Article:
Collectivism appealed well to a nation that had thought itself suffering from western imperialism, as well as the apparent failures of a democratic government in making China strong. Collectivism and collective identity was not unfamiliar to the Chinese – there is a similar emphasis on social institutions in Confucian thought, but the similarities would stop there. Confucianism had long been dismissed in the late Qing period, having been seen as backward and conservative. While few would still subscribe to Confucian thought, various elements of it had already been internalized by Chinese society. Cultural elites of the early 1900s had tried to transform China in accordance to western values of individualism, but ultimately failed to change the inherent hierarchy deeply entrenched in Chinese society. The root problem of China, as pointed out by various Chinese educated elites, was the constraints placed on individuals by the elitist class system and family unit. Marxist-Leninst appeared much more appealing to the public masses, as society could still retain order, but individuals had more capacity to grow, away from their class and family boundaries. In an ideologically dying nation, the new strand of thought in Bolshevism proved to be the third way out. Autocracy did not work, nor did democracy. The Chinese people were disappointed with the results of the 1911 Revolution, which had provided a democratic government that was prone to power play and internal struggles, failing to bring immediate transformations to Chinese society. They no longer admired the western institutions that did not work for them and democracy was no longer attractive. 
Many now turned to Marxist-Leninst thought for a new ideological weapon against imperialism and as a way of transforming Chinese society. Chinese intellectuals sensed that Marxism-Leninism brought together one of the strongest dilemmas amongst Chinese society: “how to be modern, Western, and scientific in their outlook and at the same time be uncompromisingly anti-imperialist, and therefore nationalist, and therefore Chinese.” Transformation of China now no longer had to be a foreign-dominated movement, but could be achieved within. In an article written by Mao Zedong in 1919, he stated that China has always been trying to learn from the West, but has always failed, and has always been oppressed by the West in the process. Few people had wanted to learn from Russia – but with the October Revolution, Russia had demonstrated the power of the classless and the proletariat, their power “erupting like a volcano” all of a sudden and making the international community perceive Russia in a new light. A new strand of thought has emerged in China, that Marxist-Leninst thought was the only ideology that could truly transcend borders (unlike the failed attempts to learn from the West). He concluded that China had to walk on the same path that the Russians had. The Russian Revolution was a success story, and one that seemed could also apply to China.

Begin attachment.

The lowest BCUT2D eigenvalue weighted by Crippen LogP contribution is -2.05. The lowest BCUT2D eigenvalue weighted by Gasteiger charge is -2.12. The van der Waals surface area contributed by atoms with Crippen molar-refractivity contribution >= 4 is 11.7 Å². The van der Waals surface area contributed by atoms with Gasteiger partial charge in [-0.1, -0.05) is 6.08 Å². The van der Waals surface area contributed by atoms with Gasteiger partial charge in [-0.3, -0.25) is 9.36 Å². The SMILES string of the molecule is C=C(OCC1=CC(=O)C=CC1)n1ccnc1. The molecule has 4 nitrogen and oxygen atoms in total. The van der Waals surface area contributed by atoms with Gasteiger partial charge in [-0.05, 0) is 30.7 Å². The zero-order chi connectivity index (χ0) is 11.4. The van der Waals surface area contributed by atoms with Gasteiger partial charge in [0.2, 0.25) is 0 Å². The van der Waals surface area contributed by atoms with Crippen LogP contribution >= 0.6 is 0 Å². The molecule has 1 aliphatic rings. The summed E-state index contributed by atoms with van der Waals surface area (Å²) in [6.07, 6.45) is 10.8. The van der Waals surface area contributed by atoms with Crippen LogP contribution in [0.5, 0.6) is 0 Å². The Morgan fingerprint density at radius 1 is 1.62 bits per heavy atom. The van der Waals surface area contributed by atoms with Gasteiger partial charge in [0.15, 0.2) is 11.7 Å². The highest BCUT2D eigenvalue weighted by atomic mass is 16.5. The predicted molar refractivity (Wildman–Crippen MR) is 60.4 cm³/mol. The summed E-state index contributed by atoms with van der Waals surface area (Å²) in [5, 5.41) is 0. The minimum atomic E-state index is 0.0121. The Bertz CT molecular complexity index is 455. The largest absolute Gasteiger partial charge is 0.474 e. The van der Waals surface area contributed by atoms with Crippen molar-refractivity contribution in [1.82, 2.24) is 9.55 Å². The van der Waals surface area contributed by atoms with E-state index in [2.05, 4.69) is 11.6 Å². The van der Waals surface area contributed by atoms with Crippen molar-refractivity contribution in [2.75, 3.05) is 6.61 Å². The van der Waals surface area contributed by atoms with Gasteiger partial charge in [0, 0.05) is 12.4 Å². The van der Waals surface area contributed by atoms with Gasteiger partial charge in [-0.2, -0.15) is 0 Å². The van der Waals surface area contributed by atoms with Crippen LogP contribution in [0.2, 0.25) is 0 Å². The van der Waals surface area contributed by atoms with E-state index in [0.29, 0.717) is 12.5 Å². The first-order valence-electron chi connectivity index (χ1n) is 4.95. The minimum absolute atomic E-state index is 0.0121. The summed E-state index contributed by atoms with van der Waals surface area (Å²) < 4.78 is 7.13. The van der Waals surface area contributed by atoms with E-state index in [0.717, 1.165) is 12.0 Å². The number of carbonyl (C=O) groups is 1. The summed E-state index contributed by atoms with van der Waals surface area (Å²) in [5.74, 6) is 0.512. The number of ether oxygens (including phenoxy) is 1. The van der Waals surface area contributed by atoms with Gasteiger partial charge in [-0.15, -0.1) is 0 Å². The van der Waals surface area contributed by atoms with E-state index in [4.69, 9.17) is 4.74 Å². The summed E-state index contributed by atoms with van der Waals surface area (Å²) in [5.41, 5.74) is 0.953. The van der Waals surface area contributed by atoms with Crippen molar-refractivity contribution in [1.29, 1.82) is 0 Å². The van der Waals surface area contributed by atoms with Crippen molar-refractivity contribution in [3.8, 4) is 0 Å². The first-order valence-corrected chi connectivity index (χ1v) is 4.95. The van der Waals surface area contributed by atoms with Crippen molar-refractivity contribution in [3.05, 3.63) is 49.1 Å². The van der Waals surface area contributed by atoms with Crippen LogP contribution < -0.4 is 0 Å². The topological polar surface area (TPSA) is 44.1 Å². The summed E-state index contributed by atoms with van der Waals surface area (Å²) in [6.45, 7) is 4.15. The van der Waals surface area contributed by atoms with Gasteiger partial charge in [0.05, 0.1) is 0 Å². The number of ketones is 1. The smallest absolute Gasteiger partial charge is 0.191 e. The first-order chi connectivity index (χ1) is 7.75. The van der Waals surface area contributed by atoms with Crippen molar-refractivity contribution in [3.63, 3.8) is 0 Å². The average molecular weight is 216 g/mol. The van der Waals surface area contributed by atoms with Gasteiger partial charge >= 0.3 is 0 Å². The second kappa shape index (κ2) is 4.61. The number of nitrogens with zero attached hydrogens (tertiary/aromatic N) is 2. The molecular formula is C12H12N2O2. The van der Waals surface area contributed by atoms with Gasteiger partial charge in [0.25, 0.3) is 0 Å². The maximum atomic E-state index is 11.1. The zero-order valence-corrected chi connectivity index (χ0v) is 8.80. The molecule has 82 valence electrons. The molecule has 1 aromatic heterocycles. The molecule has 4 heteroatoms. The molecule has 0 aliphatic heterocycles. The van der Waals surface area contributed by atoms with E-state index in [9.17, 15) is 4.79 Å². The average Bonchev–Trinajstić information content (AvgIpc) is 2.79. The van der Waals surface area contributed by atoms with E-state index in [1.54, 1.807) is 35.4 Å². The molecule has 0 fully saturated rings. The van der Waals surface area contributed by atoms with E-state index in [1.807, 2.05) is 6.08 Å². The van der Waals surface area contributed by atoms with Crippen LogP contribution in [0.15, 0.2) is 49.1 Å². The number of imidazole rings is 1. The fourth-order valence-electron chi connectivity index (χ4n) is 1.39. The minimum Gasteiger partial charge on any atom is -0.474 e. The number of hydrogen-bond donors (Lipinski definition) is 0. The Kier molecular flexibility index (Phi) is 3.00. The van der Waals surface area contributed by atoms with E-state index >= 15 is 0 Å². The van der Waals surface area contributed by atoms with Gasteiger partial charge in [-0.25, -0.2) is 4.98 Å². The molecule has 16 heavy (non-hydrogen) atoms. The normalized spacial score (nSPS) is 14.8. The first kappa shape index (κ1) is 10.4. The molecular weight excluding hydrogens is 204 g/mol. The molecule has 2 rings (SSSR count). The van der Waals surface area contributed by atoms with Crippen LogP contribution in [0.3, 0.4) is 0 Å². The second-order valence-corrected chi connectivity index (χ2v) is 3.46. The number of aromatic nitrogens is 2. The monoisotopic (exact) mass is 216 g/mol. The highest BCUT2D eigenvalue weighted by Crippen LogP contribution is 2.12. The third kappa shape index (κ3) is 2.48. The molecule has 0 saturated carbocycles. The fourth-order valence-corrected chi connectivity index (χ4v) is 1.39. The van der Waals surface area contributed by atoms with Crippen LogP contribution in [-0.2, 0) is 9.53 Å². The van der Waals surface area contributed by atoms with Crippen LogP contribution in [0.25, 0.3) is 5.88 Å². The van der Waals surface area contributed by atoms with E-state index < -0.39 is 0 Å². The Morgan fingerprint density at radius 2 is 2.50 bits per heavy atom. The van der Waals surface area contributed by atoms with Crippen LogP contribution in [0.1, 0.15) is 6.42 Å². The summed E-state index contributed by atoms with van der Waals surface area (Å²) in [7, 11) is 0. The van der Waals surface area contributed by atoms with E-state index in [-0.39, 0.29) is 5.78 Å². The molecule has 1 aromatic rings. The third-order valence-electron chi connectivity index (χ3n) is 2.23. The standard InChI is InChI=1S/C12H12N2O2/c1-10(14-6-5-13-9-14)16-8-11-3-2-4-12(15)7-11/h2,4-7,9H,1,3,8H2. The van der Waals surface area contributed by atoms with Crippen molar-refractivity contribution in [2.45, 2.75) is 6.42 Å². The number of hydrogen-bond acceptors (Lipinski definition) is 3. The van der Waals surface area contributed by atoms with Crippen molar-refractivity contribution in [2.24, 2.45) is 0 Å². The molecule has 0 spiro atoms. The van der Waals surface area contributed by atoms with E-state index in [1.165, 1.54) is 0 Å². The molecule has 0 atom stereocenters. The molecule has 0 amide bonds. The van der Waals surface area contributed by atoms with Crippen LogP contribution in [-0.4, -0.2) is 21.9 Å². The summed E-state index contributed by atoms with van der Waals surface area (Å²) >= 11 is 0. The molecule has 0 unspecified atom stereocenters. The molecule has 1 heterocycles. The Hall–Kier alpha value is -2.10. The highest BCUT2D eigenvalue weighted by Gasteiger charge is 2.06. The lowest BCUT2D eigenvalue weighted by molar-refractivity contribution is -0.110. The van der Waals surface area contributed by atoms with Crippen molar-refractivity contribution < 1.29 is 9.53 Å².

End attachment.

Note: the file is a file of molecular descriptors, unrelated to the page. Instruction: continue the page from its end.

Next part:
Such sentiment was particularly strong amongst the rural population – they had suffered the most from the recurring conflict, but had benefitted the least. To them, the values of the government mattered little. When the Communist Party of China was formed in 1921, no less helped by USSR’s Comintern, rural work was much of their focus. Class struggle was their priority, because there were so many rural Chinese who were living in poverty. Their opponents, the Kuomintang (KMT), which was practically synonymous with capitalism and western nations, clearly focused more on their economically wealthy population, such as that of Shanghai.
Throughout the struggle between the two political parties, the CPC were highly effective in mobilizing the rural population. Many peasants lacked upward social mobility, often being exploited by the ruling class. The CPC’s promise of uplifting the rural class through social struggle and doing away with the bourgeoisie was highly attractive to them.
The Chinese model of Bolshevism was not just about class struggle, or uplifting the rural population – it was also about anti-imperialism, anti-western sentiments, and grasping for a new way out in the stifled political situation. Such ideological thought has now been remodeled throughout the last century, and arguably, has lost most of its Bolshevist colours in Deng Xiaoping’s “Chinese-style socialism”. But people like Ren Fuchen, Li Dachao, and Mao Zedong live on amongst the pages of Chinese history, lauded as heroes, as pioneers and as valuable comrades that had contributed to the socialist transformation of China, allowing the nation to regain its former glory from a century of humiliation.
 Alexander Larin, Reds and whites: red army soldiers from China (2000), Motherland, Vol. 7, 2000.
 Larin, Reds and whites.
 Alexander Lukin, The bear watches the dragon: Russia’s perceptions of China and the evolution of Russian Chinese relationships since the eighteeneth century (New York 2002), p. 98.
 Mark O’Neill, From the Tsar’s railway to the red army (London 2014), p. 41.
 O’Neill, From the Tsar’s railway, p.40.
 任辅臣：苏俄红军“中国团”团长 http://www.zg1929.com/jiyi/shiji/20120627/50243.html (Last accessed 10 March 2017).
 John Fairbank, ‘The Chinese Pattern’, in Gary Bertsch and Thomas Ganschow (eds.), Comparative communism: the Soviet, Chinese, and Yugoslav Models, (San Francisco 1976), p. 52.
 Michael Gasster, ‘The rise of Chinese Communism’, in Gary Bertsch and Thomas Ganschow (eds.), Comparative communism: the Soviet, Chinese, and Yugoslav Models, (San Francisco 1976), p. 107.
 Ibid, p. 108.
李友唐,十月革命的炮響是怎樣傳到中國的 中國共產黨新聞網 http://cpc.people.com.cn/BIG5/64162/64172/85037/85038/6696325.html (Last accessed 10 March 2017)
 John Fairbank, ‘The Chinese Pattern’, p. 56.